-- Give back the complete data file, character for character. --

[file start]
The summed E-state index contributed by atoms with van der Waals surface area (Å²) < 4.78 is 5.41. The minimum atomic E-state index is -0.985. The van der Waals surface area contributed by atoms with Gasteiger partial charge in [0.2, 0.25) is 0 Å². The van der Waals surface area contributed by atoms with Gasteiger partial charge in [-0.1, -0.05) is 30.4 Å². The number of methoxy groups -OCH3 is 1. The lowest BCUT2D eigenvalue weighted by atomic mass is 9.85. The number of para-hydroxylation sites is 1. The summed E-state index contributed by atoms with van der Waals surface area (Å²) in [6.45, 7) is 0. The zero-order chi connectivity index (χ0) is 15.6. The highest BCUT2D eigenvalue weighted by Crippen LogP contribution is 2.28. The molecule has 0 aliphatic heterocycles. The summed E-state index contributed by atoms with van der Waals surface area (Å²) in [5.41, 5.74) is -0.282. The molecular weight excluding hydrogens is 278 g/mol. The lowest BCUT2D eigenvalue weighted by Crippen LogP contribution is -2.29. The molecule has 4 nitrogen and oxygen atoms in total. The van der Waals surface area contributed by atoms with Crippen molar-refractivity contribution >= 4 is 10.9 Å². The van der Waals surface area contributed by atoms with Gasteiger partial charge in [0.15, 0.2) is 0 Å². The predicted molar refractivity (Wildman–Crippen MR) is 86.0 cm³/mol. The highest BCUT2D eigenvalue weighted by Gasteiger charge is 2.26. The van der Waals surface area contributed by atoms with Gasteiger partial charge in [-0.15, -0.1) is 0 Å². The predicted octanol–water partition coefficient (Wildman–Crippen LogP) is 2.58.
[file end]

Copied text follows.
The summed E-state index contributed by atoms with van der Waals surface area (Å²) < 4.78 is 5.41. The minimum atomic E-state index is -0.985. The van der Waals surface area contributed by atoms with Gasteiger partial charge in [0.2, 0.25) is 0 Å². The van der Waals surface area contributed by atoms with Gasteiger partial charge in [-0.1, -0.05) is 30.4 Å². The number of methoxy groups -OCH3 is 1. The lowest BCUT2D eigenvalue weighted by atomic mass is 9.85. The number of para-hydroxylation sites is 1. The summed E-state index contributed by atoms with van der Waals surface area (Å²) in [6.45, 7) is 0. The zero-order chi connectivity index (χ0) is 15.6. The highest BCUT2D eigenvalue weighted by Crippen LogP contribution is 2.28. The molecule has 0 aliphatic heterocycles. The summed E-state index contributed by atoms with van der Waals surface area (Å²) in [5.41, 5.74) is -0.282. The molecular weight excluding hydrogens is 278 g/mol. The lowest BCUT2D eigenvalue weighted by Crippen LogP contribution is -2.29. The molecule has 4 nitrogen and oxygen atoms in total. The van der Waals surface area contributed by atoms with Crippen molar-refractivity contribution >= 4 is 10.9 Å². The van der Waals surface area contributed by atoms with Gasteiger partial charge in [0.15, 0.2) is 0 Å². The predicted molar refractivity (Wildman–Crippen MR) is 86.0 cm³/mol. The highest BCUT2D eigenvalue weighted by Gasteiger charge is 2.26. The van der Waals surface area contributed by atoms with Gasteiger partial charge in [-0.15, -0.1) is 0 Å². The predicted octanol–water partition coefficient (Wildman–Crippen LogP) is 2.58.